We identified eight trials of exercise interventions. One trial studied a series of exercises and training in gait and transfers in semi-independent residents of long stay nursing homes, but showed no reduction in the rate of falls among this high risk group.8 Another trial studied individually tailored programmes of physical therapy for women over 80 and found a significant reduction in the rate of falls.9 In another trial, three different types of supervised exercise were devised for people with mild deficits in strength and balance.10 When the results from all three groups were combined, the risk of falls was reduced.
Five trials included unselected (after exclusion of severe comorbidity) older people.11-15 Only one of these trials, a study of t'ai chi, found a reduction in the number of falls, which was almost half among the t'ai chi compared with control group.11 The other studies showed no significant change in the number of falls between intervention and control groups.12-15
Data from four of the above studies were pooled in a Cochrane review, which concluded that exercise alone does not reduce the rate of falls.4 A preplanned meta-analysis of three published trials on exercise and unpublished data from four other trials in the Frailty and Injuries: Cooperative Studies of Intervention Techniques Group showed a decreased rate of falls among patients who received training in exercise and balance when compared with controls.16 This effect was not significant if trials that included other interventions were excluded, but training in balance did still decrease the rate of falls.
A more recent trial testing the effect of brisk walking on osteoporosis in women with a history of fracture found that the cumulative risk of falls was higher in the intervention than control group.17 The results from the trials of exercise on its own cannot support a recommendation of exercise programmes for preventing falls in unselected older people, with the exception of t'ai chi. Exercise, however, is a component of several multifactorial programmes for prevention of falls and has other health benefits. All the included trials used falls as an outcome measure; cardiovascular effects and other benefits were not evaluated.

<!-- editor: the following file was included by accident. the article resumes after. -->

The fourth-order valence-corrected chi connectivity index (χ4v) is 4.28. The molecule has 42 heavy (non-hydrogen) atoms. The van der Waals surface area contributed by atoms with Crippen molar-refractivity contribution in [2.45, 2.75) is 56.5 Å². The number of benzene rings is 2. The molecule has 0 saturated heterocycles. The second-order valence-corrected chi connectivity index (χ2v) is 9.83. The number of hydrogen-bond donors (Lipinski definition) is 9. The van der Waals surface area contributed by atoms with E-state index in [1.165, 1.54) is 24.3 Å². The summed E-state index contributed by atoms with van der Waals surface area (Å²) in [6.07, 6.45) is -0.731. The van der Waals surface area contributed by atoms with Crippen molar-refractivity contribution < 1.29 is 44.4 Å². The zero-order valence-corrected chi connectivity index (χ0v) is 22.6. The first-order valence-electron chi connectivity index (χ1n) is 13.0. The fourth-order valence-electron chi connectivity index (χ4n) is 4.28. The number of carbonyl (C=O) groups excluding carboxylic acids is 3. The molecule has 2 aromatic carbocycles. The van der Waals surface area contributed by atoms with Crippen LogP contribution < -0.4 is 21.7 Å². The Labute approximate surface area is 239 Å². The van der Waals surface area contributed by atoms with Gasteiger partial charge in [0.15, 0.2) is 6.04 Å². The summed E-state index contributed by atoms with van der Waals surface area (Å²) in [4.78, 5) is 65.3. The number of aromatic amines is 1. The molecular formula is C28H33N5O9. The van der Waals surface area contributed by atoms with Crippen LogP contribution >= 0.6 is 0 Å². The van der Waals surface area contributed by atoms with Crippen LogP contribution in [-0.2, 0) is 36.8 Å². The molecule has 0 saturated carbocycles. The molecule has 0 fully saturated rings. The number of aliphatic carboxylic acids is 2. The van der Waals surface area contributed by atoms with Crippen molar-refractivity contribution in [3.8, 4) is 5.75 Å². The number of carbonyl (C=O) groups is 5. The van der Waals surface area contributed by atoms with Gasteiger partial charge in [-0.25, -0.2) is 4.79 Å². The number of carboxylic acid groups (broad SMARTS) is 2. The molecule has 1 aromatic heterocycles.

Grading of recommendations6
*** Directly based on grade A evidence
** Directly based on grade B evidence or extrapolated recommendation from grade A evidence
* Directly based on grade C evidence or extrapolated from grade A or B evidence
Unselected groups—most exercise programmes without other interventions do not reduce the incidence of falls in unselected older people living in the community. (Evidence weighting A, see box.)
Selected group (women over 80)—individually tailored exercise programmes administered by a qualified professional reduce the incidence of falls in a selected high risk group living in the community. (B)
Selected group (mild deficits in strength and balance)—exercise programmes reduce the risk of falls in a selected group of older people living in the community. (C)